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Metabolite Safety in Drug Development

  • ID: 3615680
  • Book
  • 352 Pages
  • John Wiley and Sons Ltd
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Metabolism is the primary method to clear a drug from the body, but the normal process can generate metabolites that have intrinsic chemical reactivity towards cellular molecules and these metabolites remain free to circulate and exert both pharmacological and toxicological effects. Therefore, the study of drug metabolism occurs at all stages in the drug discovery and drug development process.

Targeting practitioners in all areas of nonclinical toxicology and clinical development,Metabolite Safety in Drug Development focuses on the characterization of metabolites once a drug candidate is selected, featuring case studies to illustrate lessons learned and a perspective on future directions. The book reviews the analytical techniques and experimental designs critical for metabolite studies, emphasizing stable and circulating metabolites, and deals with (on and off) target pharmacology, in vitro systems aligned with toxicity tests, and drug drug interactions.

Deigned to provide a comprehensive resource that offers clear guidance on one of the most critical issues of drug development, this book has a number of key benefits:

Description of analytical methods like chirality, species differences, mass spectrometry, radiolabels, and in vitro/in vivo correlation

    Presentation and assessment of regulatory requirements from the US FDA and EMA

    Perspectives from authors with firsthand involvement in industry and the study of drug metabolites, including viewpoints that have influenced regulatory guidelines
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Preface xi

List of Contributors xiii

1 Introduction: History of Metabolite Safety in Drug Development 1Dennis A. Smith and Suzanne L. Iverson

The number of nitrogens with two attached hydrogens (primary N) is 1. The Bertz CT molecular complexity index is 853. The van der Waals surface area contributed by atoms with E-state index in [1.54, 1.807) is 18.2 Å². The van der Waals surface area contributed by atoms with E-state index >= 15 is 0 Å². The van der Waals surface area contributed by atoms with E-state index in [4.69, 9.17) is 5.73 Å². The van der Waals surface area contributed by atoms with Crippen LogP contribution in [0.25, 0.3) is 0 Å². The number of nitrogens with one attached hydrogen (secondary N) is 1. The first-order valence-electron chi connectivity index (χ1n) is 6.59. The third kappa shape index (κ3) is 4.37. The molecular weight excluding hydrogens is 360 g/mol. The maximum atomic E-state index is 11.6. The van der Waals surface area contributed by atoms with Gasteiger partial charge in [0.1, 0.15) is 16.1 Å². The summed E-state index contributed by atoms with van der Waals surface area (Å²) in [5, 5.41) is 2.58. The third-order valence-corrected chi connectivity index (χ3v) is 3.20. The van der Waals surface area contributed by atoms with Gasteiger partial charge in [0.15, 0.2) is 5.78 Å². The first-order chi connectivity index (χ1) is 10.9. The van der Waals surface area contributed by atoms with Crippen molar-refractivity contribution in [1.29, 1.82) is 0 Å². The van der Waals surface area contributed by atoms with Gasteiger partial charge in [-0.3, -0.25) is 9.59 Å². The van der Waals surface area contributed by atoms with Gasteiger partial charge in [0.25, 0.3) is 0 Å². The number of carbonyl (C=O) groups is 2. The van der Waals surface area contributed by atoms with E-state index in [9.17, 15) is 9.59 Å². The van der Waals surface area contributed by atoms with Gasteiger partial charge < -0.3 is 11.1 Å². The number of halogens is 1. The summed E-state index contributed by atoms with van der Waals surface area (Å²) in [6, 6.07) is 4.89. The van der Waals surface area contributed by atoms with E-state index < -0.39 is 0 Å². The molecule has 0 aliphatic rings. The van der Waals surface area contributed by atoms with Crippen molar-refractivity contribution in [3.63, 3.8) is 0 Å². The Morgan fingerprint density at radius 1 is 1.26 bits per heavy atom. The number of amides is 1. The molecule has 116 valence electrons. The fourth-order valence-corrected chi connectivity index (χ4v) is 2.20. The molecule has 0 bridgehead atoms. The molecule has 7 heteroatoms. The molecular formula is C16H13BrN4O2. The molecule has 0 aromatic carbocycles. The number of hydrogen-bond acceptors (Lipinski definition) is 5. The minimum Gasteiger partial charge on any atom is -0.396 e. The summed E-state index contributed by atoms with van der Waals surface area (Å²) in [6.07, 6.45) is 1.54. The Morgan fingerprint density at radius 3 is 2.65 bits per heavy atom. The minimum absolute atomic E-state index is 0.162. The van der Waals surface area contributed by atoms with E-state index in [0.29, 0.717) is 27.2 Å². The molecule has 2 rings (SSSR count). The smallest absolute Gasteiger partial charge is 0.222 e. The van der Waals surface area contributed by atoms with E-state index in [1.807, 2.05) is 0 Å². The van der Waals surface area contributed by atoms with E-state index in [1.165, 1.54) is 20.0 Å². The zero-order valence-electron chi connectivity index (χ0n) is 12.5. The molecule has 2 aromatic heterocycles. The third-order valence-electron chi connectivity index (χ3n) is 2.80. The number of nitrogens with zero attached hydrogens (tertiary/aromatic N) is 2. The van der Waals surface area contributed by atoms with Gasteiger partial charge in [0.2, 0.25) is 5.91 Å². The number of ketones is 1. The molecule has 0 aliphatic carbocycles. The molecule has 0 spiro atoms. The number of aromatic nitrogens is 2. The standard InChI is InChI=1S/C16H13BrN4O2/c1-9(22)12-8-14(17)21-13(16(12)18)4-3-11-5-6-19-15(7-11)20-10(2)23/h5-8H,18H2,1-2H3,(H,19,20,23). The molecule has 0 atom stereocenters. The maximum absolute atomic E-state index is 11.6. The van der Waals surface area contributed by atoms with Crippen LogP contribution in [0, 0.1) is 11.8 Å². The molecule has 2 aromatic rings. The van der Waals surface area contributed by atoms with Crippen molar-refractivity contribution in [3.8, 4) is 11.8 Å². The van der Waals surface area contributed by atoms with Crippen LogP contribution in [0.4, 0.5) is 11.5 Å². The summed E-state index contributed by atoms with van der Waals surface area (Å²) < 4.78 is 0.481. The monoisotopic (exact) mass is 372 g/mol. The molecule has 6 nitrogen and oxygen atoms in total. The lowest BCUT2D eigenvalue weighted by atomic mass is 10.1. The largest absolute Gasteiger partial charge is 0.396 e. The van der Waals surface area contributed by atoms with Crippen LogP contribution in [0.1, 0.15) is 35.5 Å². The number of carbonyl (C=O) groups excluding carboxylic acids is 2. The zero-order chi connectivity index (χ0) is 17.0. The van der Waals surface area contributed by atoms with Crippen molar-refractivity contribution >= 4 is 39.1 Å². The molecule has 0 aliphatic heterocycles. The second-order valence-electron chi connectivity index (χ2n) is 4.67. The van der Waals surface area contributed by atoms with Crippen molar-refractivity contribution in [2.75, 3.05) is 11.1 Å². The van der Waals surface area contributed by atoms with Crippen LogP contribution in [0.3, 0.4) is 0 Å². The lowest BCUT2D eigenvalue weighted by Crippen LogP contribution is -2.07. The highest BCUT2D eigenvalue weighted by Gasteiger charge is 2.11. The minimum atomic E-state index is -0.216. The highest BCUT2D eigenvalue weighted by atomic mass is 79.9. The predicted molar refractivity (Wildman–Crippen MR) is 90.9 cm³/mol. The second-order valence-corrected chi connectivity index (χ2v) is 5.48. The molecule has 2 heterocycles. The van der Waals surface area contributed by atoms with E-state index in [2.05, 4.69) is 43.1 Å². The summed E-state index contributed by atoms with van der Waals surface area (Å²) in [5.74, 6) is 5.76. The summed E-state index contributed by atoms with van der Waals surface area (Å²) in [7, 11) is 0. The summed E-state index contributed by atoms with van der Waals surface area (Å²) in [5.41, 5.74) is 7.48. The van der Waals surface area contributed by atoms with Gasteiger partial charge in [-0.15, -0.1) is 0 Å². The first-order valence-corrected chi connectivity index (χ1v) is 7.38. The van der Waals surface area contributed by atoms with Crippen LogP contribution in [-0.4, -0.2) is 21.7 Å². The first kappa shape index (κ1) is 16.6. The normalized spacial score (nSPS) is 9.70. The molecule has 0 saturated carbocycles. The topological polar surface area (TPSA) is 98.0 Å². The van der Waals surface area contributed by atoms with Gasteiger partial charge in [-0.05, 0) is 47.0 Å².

1.1 People, Events, and Reaction, 1

1.2 The Rise of Industrial Drug Metabolism, 2

1.3 The Appearance of Mist, 4

1.4 The Journey Triggered by Thalidomide: Would Present Science have Made a Difference?, 5

1.5 Key Events from Thalidomide to Mist, 8

1.6 The Purpose of this Book, 13

References, 14

2 Mist and other Metabolite Guidelines in the Context of Industrial Drug Metabolism 17Gordon J. Dear and Angus N. R. Nedderman

2.1 A Historical Perspective, 17

2.2 The Emergence of the Regulatory Guidance Documents, 23

2.3 Impact of the Guidelines, 30

2.4 Future Directions, 32

References, 37

3 Metabolite Technology: Qualitative and Quantitative 45Gordon J. Dear and Andrew McEwen

3.1 Introduction, 45

3.2 Clinical Samples, 46

3.3 Preclinical Samples, 48

3.4 Radiolabeled Test Compounds, 51

3.5 Mass Spectrometry, 55

3.6 NMR Spectroscopy, 65

3.7 Accelerator Mass Spectrometry, 72

References, 75

Further Reading, 85

4 In Vitro Methods for Evaluation of Drug Metabolism: Identification of Active and Inactive Metabolites and the Enzymes that Generate them 87R. Scott Obach, Amit S. Kalgutkar, and Deepak K. Dalvie

4.1 Introduction, 87

4.2 In Vitro Methods for Metabolite Profiling and Identification, 88

4.2.1 In Vitro Systems We Use: Most Complex to Simplest, 88

4.2.2 Criteria for Selecting the Most Appropriate In Vitro System for In Vitro Metabolite Profiling, 92

4.3 Application of In Vitro Methods for Metabolite Profiling in Drug Discovery and Development, 96

4.3.1 In Vitro Metabolite Profiling and Identification in the Early Drug Discovery Stage, 96

4.3.2 In Vitro Metabolite Profiling and Identification in the Late Drug Discovery Stage: Selection of Candidate Compounds for Further Development, 98

4.3.3 In Vitro Metabolite Profiling and Identification in the Drug Development Stage: Support of Candidate
Compounds for New Drug Registration, 101

4.4 How Well Do In Vitro Metabolite Profiles Represent In Vivo Metabolite Profiles?, 103

4.5 Pharmacologically Active Metabolites and their Identification, 104

4.5.1 When Is a Metabolite Considered Active?, 104

4.5.2 Experimental Approaches to Reveal Active Metabolites, 106

4.6 Conclusion, 108

References, 108

5 Integrated Reactive Metabolite Strategies 111J. Gerry Kenna and Richard A. Thompson

5.1 Introduction, 111

5.2 Role of RMs in Toxicity, 114

5.3 Strategies for Predicting, Assessing, and Derisking RM–Mediated Toxicity, 118

5.3.1 Assessing RM Hazard: Awareness/Avoidance, 118

5.3.2 Assessing RM Risk: Covalent Binding and Dose, 122

5.3.3 Integrated Risk Assessments: Integrating RM Assessment and In Vitro Safety Assay Endpoints, 127

5.3.4 Integrated RM Risk Assessments: Future Directions, 129

References, 131

6 Understanding Drug Metabolism in Humans: In Vivo 141Lars Weidolf and Ian D. Wilson

6.1 Introduction, 141

6.2 Preclinical Animal Studies, 142

6.2.1 Whole–Body Autoradiography and Imaging, 144

6.3 Early Human In Vivo Metabolism Studies, 146

6.3.1 Pre–FTIM Data Acquisition, 147